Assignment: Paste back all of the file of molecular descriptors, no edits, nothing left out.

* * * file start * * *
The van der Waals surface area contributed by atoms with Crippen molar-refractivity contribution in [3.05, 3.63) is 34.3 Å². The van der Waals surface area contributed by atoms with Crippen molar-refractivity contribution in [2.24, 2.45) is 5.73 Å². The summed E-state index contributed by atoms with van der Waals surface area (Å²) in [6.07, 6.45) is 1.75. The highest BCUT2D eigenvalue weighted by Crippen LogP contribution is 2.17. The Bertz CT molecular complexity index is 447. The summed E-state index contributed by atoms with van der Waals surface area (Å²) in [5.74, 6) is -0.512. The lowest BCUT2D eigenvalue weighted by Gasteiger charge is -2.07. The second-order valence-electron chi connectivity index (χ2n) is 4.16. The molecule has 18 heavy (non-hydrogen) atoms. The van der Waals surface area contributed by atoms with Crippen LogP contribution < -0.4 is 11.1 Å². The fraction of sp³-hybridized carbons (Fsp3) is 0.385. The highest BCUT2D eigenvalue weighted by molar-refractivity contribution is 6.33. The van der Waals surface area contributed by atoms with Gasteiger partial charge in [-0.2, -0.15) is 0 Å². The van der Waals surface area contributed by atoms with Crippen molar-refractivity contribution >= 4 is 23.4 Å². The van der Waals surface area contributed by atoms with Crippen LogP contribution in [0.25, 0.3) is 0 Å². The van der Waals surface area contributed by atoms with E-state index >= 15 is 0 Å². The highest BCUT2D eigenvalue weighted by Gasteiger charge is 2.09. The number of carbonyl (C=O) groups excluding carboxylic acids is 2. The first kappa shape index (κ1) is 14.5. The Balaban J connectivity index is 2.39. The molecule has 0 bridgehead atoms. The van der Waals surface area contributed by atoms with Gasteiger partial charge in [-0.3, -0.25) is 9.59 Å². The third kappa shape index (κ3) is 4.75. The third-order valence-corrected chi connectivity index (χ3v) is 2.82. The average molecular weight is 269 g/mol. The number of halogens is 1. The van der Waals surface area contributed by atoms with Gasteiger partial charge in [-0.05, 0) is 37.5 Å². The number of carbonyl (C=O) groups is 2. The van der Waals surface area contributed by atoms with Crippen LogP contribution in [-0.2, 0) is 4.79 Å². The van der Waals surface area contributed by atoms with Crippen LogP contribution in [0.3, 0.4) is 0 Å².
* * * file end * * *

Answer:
The van der Waals surface area contributed by atoms with Crippen molar-refractivity contribution in [3.05, 3.63) is 34.3 Å². The van der Waals surface area contributed by atoms with Crippen molar-refractivity contribution in [2.24, 2.45) is 5.73 Å². The summed E-state index contributed by atoms with van der Waals surface area (Å²) in [6.07, 6.45) is 1.75. The highest BCUT2D eigenvalue weighted by Crippen LogP contribution is 2.17. The Bertz CT molecular complexity index is 447. The summed E-state index contributed by atoms with van der Waals surface area (Å²) in [5.74, 6) is -0.512. The lowest BCUT2D eigenvalue weighted by Gasteiger charge is -2.07. The second-order valence-electron chi connectivity index (χ2n) is 4.16. The molecule has 18 heavy (non-hydrogen) atoms. The van der Waals surface area contributed by atoms with Crippen LogP contribution < -0.4 is 11.1 Å². The fraction of sp³-hybridized carbons (Fsp3) is 0.385. The highest BCUT2D eigenvalue weighted by molar-refractivity contribution is 6.33. The van der Waals surface area contributed by atoms with Gasteiger partial charge in [-0.2, -0.15) is 0 Å². The van der Waals surface area contributed by atoms with Crippen molar-refractivity contribution >= 4 is 23.4 Å². The van der Waals surface area contributed by atoms with Crippen LogP contribution in [0.25, 0.3) is 0 Å². The van der Waals surface area contributed by atoms with E-state index >= 15 is 0 Å². The highest BCUT2D eigenvalue weighted by Gasteiger charge is 2.09. The number of carbonyl (C=O) groups excluding carboxylic acids is 2. The first kappa shape index (κ1) is 14.5. The Balaban J connectivity index is 2.39. The molecule has 0 bridgehead atoms. The van der Waals surface area contributed by atoms with Gasteiger partial charge in [-0.3, -0.25) is 9.59 Å². The third kappa shape index (κ3) is 4.75. The third-order valence-corrected chi connectivity index (χ3v) is 2.82. The average molecular weight is 269 g/mol. The number of halogens is 1. The van der Waals surface area contributed by atoms with Gasteiger partial charge in [-0.05, 0) is 37.5 Å². The number of carbonyl (C=O) groups is 2. The van der Waals surface area contributed by atoms with Crippen LogP contribution in [-0.2, 0) is 4.79 Å². The van der Waals surface area contributed by atoms with Crippen LogP contribution in [0.3, 0.4) is 0 Å².